Advanced Materials

An Optical “Janus” Device for Integrated Photonics

Authors

  • Thomas Zentgraf,

    1. NSF Nano-scale Science and Engineering Center (NSEC) University of California at Berkeley 3112 Etcheverry Hall, Berkeley, CA 94720 (USA)
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  • Jason Valentine,

    1. NSF Nano-scale Science and Engineering Center (NSEC) University of California at Berkeley 3112 Etcheverry Hall, Berkeley, CA 94720 (USA)
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  • Nicholas Tapia,

    1. NSF Nano-scale Science and Engineering Center (NSEC) University of California at Berkeley 3112 Etcheverry Hall, Berkeley, CA 94720 (USA)
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  • Jensen Li,

    1. NSF Nano-scale Science and Engineering Center (NSEC) University of California at Berkeley 3112 Etcheverry Hall, Berkeley, CA 94720 (USA)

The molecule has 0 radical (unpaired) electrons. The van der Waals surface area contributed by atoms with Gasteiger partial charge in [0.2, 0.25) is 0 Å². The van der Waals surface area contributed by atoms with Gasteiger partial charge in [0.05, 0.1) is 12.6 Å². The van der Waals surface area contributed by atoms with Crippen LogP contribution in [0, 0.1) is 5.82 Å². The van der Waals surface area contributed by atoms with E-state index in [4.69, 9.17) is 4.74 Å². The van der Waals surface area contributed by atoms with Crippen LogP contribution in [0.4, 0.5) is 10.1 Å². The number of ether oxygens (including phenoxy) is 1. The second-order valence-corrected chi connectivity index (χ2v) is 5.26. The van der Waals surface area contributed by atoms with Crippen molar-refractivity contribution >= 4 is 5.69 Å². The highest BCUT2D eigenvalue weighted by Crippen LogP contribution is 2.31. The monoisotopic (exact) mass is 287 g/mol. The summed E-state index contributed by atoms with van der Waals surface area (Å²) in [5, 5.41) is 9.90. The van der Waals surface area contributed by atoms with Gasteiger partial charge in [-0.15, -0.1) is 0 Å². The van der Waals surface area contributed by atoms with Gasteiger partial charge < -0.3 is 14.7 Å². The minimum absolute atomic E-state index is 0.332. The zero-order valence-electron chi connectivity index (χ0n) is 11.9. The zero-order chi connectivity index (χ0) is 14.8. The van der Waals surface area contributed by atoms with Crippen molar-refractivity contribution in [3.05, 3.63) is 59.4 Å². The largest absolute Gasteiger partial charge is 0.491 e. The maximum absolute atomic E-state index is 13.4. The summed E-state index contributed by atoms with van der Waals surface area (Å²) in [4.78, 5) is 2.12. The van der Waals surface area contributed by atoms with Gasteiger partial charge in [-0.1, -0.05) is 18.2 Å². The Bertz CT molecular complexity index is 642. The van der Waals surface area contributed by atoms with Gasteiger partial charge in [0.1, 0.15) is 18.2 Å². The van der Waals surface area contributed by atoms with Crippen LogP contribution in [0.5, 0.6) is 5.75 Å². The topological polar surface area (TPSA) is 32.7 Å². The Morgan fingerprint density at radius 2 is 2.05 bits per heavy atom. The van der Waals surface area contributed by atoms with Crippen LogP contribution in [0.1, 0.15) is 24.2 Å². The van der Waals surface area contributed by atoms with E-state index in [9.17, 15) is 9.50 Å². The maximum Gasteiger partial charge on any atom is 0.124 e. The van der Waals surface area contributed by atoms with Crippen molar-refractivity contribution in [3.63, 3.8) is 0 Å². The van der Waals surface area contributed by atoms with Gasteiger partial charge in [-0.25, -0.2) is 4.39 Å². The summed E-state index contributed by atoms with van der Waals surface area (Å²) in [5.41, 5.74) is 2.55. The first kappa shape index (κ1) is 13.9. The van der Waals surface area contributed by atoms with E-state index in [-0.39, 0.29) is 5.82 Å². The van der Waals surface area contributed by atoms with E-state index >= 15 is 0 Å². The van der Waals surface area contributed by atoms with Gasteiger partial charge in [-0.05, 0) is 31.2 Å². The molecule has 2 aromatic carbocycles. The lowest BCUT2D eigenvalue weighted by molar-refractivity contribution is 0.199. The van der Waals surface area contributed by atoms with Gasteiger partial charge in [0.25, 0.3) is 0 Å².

2. Department of Physics and Materials Science City University of Hong Kong Tat Chee Avenue, Kowloon, Hong Kong (China)
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  • Xiang Zhang

    Corresponding author
    1. NSF Nano-scale Science and Engineering Center (NSEC) University of California at Berkeley 3112 Etcheverry Hall, Berkeley, CA 94720 (USA)
    2. Material Sciences Division Lawrence Berkeley National Laboratory Berkeley, CA 94720 (USA)
    • NSF Nano-scale Science and Engineering Center (NSEC) University of California at Berkeley 3112 Etcheverry Hall, Berkeley, CA 94720 (USA).
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Abstract

Transformation optics provides a new design methodology allowing unprecedented manipulation of light propagation. Traditionally, optical elements only involve stretching or compressing the optical space in one direction whereas the remaining dimensions are unaltered. However, space can be modified in all dimensions simultaneously so that the additional degrees of freedom provided by transformation optics can be used to imprint different elements into a single optical device.

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